Off-Duty Pilot Helps Land Lufthansa Boeing 747 at Dublin

Lufthansa Boeing 747

Lufthansa Boeing 747

An off-duty airline pilot assisted the Captain of a Lufthansa 747 land at Dublin on Monday when the first officer became incapacitated.

Lufthansa Flight 403, originally scheduled to fly from Newark (New Jersey) to Frankfurt (Main), diverted when the first officer became ill. A passenger, who is a qualified airline pilot, assisted the Captain with landing procedures to Dublin.

‘A Lufthansa spokeswoman said the man who stepped in was fully licensed to operate and fly the 747. “In such circumstances it’s absolutely normal procedure for the pilot, the flight captain, to continue to operate the aircraft,” she said. “Also, where necessary, the cabin crew are fully trained and can be called upon to read checklists back to the pilot. The procedures are in place for such an eventuality.”‘

The flight landed safely at Dublin and there were no other injuries reported.

The first officer is expected to be ok.

Source

Comments

  1. Humphrey says

    What if it happened to a U.S. airliner? Either the Captain would have landed the airplane alone, with the sick F/O strapped to his seat, (which of course, he’s trained to do, even though he might have been tired after the long flight, thus endangering the operation), or he’d now be prosecuted for allowing a non crew member to enter the cockpit and to sit in a pilot’s seat.
    Pilot’s are not criminals, ,we just do our job…despite the crooked regulators and bean counters.

  2. Shawn White says

    I’m so thankful the cabin crew know how to read a checklist! They are now fully trained as first officers! Whether or not they understand a word on the checklist is a different question.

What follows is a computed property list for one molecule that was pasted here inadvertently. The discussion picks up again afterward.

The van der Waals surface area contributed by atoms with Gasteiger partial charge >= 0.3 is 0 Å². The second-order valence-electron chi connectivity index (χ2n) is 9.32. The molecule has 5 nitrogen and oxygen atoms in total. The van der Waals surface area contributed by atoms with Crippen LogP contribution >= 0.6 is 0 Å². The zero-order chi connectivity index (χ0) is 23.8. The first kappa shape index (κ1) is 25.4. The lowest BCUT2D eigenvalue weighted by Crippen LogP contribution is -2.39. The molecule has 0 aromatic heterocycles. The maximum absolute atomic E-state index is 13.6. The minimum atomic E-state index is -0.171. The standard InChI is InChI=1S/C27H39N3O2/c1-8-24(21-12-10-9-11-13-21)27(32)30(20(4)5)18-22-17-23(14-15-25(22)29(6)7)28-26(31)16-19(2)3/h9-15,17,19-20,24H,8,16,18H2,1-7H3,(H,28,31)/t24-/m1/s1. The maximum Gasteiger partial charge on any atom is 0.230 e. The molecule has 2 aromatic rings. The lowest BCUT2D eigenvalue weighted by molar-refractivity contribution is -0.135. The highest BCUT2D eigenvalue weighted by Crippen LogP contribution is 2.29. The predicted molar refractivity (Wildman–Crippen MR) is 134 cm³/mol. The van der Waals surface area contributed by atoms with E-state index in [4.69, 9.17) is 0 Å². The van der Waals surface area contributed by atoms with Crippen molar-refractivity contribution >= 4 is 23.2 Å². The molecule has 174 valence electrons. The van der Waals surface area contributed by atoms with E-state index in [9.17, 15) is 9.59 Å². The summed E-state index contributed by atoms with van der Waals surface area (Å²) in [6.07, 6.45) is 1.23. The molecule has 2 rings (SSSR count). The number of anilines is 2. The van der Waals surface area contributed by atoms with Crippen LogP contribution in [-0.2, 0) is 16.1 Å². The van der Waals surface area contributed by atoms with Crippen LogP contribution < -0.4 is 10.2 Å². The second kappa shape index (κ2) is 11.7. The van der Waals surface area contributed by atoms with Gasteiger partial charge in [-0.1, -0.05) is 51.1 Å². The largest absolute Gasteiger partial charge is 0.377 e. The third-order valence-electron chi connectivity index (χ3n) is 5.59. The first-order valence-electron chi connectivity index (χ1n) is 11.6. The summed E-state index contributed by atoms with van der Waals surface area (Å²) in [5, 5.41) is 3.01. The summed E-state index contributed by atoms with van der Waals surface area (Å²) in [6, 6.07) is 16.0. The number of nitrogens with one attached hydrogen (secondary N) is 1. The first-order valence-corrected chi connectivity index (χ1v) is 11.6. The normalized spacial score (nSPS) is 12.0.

3. Capt. Alberto Montezuma says

    Pilot incapacitation procedures are in place in all airlines, some flights carry augmented crews, long haul flights carry two sets of crews. Company pilots often travel as passengers, and it is normal that they could take another crew memeber´s seat in case of need. What really surprises me is when the article ends with “no injuries reported…” Why would anybody be injured if the flight is normal?

    • Lee Ferrara says

      In a news piece where any kind of incident occurs, we note whether or not any injuries occur as a matter of course.

  4. Gear puller says

    Humphrey, you imply that you are a pilot yet you don’t seem to know about CASS. (a big hmmmm) Non company pilots routinely ride in the flight deck in the US.

  5. JENNIFER says

    I wonder!

    This is Hollywood stuff to us Europeans but I have always understood that the mainline carriers always have a ‘ghost’ passenger that is qualified to intercede in case of flight emergencies and that there is always a qualified medical doctor on board.

    Also, is not the door to the flight deck no longer accessible to anyone from the cabin? Is the single competant pilot authorised or even capable of opening that door?

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